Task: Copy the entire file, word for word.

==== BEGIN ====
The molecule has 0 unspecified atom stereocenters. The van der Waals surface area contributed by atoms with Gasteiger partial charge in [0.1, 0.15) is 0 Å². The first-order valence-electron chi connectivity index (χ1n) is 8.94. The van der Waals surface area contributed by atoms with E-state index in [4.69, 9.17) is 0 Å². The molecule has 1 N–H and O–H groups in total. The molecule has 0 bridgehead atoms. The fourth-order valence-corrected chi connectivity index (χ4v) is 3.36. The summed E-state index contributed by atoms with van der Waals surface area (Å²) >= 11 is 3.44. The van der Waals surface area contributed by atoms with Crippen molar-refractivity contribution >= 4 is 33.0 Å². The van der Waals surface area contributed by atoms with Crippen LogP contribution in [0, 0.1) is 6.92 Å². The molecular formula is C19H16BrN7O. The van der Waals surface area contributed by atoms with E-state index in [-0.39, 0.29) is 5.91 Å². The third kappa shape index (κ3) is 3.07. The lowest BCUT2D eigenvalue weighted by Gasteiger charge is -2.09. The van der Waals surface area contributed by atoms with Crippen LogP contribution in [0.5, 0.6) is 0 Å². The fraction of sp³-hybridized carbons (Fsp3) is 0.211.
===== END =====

The molecule has 0 unspecified atom stereocenters. The van der Waals surface area contributed by atoms with Gasteiger partial charge in [0.1, 0.15) is 0 Å². The first-order valence-electron chi connectivity index (χ1n) is 8.94. The van der Waals surface area contributed by atoms with E-state index in [4.69, 9.17) is 0 Å². The molecule has 1 N–H and O–H groups in total. The molecule has 0 bridgehead atoms. The fourth-order valence-corrected chi connectivity index (χ4v) is 3.36. The summed E-state index contributed by atoms with van der Waals surface area (Å²) >= 11 is 3.44. The van der Waals surface area contributed by atoms with Crippen molar-refractivity contribution >= 4 is 33.0 Å². The van der Waals surface area contributed by atoms with Crippen LogP contribution in [0, 0.1) is 6.92 Å². The molecular formula is C19H16BrN7O. The van der Waals surface area contributed by atoms with E-state index in [-0.39, 0.29) is 5.91 Å². The third kappa shape index (κ3) is 3.07. The lowest BCUT2D eigenvalue weighted by Gasteiger charge is -2.09. The van der Waals surface area contributed by atoms with Crippen LogP contribution in [0.5, 0.6) is 0 Å². The fraction of sp³-hybridized carbons (Fsp3) is 0.211.